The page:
Cabinet has approved plans to embark on R7,3-billion project to augment the Vaal river system, it was reported on Thursday.
Cabinet has approved plans to embark on a second phase of the Lesotho Highlands water project, which will involve building a second hydroelectric dam to augment the Vaal river system.
Lindiwe Hendricks, minister of water affairs and forestry, made the announcement at a media briefing in Pretoria on Thursday.
She said her departmental proposals have been approved by her colleagues, although first she must ensure that the illegal water use on the Vaal is curbed, and conservation and demand management are improved to stop other water losses.
Thirdly she will have to ensure that effluent - largely discharged into the river from the mines - is treated to improve water quality.
She said she expects that these measures will prevent the region from running out of water by 2013, and that once they are in place, the building of the dam can go ahead with the aim of completing it by 2019.
The project, including the construction of the Polihali Dam in Lesotho, will cost R7,3-billion, which is to be raised off-budget through borrowings from the capital markets.
The minister explained that her department’s investigations indicated two possible ways of augmenting the Vaal system - the Lesotho project or another phase of the Tukhela project, which involves lifting water from KwaZulu-Natal over the Drakensburg.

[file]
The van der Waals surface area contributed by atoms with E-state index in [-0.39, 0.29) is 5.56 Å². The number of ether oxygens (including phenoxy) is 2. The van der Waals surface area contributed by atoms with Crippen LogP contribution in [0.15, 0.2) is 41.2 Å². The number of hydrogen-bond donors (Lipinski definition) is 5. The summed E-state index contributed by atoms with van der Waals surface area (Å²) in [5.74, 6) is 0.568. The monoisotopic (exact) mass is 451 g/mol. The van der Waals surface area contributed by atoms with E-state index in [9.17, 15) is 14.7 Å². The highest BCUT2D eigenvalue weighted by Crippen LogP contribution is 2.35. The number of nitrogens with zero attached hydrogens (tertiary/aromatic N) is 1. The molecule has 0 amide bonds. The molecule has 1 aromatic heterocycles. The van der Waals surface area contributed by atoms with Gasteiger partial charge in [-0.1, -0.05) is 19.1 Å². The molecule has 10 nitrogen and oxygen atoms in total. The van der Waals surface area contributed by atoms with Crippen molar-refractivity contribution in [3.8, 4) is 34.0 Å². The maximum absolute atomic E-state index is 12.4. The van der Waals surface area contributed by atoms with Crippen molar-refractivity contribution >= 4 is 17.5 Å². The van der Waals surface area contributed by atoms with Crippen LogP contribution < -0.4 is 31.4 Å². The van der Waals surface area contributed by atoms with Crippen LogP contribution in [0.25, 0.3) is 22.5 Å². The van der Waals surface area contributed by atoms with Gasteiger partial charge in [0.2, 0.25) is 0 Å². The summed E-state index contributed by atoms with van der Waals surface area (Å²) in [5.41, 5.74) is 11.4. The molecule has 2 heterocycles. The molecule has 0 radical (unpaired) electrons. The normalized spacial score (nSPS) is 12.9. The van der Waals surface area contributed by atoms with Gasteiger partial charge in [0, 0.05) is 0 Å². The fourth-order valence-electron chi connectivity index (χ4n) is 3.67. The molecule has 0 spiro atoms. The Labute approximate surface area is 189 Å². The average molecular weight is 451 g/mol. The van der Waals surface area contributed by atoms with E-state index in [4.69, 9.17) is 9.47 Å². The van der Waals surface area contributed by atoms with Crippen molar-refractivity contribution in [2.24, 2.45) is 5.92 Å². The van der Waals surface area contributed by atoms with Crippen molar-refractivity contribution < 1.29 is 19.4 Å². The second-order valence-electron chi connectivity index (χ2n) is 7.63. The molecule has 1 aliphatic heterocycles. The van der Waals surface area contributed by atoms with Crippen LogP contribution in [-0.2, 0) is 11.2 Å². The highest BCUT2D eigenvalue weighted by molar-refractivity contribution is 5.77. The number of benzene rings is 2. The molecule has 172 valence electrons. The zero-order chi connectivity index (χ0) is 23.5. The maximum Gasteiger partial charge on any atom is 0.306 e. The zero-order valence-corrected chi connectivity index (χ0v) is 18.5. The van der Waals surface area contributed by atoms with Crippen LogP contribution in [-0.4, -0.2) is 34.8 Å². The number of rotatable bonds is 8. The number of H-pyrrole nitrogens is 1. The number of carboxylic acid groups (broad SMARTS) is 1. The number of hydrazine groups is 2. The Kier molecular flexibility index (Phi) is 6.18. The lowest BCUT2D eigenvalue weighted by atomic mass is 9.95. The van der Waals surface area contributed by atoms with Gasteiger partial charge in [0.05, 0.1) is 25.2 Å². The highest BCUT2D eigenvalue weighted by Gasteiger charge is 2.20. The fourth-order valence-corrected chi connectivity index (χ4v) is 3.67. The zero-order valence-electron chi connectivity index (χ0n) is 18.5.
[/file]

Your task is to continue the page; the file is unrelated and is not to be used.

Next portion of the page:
The Lesotho alternative got the nod, she said, because it was more energy-efficient.
Water from the Lesotho highlands would be led into the Vaal by gravity. The Tukhela scheme would require the expenditure of energy for pumps.
In addition, the carbon footprint of both countries would be improved because the dam would also generate clean electricity.
“We have been in discussions with the government of Lesotho which is strongly in favour of the project,” Hendricks said.
She added that when she told her ministerial counterpart there about the Cabinet decision “he was very excited”.
The Vaal system is considered the most important water source in South Africa, Hendricks said, because it supplies water to 60% of the economy, 45% of the population, the whole of Gauteng and the Northern Cape, which includes Kimberley and Upington.
It also supplies mines and industries on the Mpumalanga highveld, the North West and Free State gold fields, agricultural users in Gauteng, Northern Cape, Free State and North West, and the strategically important coal-to-liquid facilities on the coal fields of the highveld. - I-Net Bridge